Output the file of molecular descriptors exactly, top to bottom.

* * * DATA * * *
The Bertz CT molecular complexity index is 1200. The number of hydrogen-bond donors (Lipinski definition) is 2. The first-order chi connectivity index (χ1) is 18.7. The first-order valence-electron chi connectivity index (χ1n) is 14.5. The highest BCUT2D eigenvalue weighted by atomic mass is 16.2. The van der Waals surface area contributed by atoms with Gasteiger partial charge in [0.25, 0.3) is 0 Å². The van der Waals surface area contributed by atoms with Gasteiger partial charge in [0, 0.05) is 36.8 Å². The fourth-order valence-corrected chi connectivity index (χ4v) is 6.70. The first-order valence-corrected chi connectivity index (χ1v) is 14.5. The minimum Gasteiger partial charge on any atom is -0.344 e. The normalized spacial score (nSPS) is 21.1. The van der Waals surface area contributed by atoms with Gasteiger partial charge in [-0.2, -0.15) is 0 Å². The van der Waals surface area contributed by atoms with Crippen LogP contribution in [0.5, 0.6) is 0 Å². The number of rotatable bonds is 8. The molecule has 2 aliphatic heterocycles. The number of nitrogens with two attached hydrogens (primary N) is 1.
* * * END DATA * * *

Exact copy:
The Bertz CT molecular complexity index is 1200. The number of hydrogen-bond donors (Lipinski definition) is 2. The first-order chi connectivity index (χ1) is 18.7. The first-order valence-electron chi connectivity index (χ1n) is 14.5. The highest BCUT2D eigenvalue weighted by atomic mass is 16.2. The van der Waals surface area contributed by atoms with Gasteiger partial charge in [0.25, 0.3) is 0 Å². The van der Waals surface area contributed by atoms with Gasteiger partial charge in [0, 0.05) is 36.8 Å². The fourth-order valence-corrected chi connectivity index (χ4v) is 6.70. The first-order valence-corrected chi connectivity index (χ1v) is 14.5. The minimum Gasteiger partial charge on any atom is -0.344 e. The normalized spacial score (nSPS) is 21.1. The van der Waals surface area contributed by atoms with Gasteiger partial charge in [-0.2, -0.15) is 0 Å². The van der Waals surface area contributed by atoms with Crippen LogP contribution in [0.5, 0.6) is 0 Å². The number of rotatable bonds is 8. The molecule has 2 aliphatic heterocycles. The number of nitrogens with two attached hydrogens (primary N) is 1.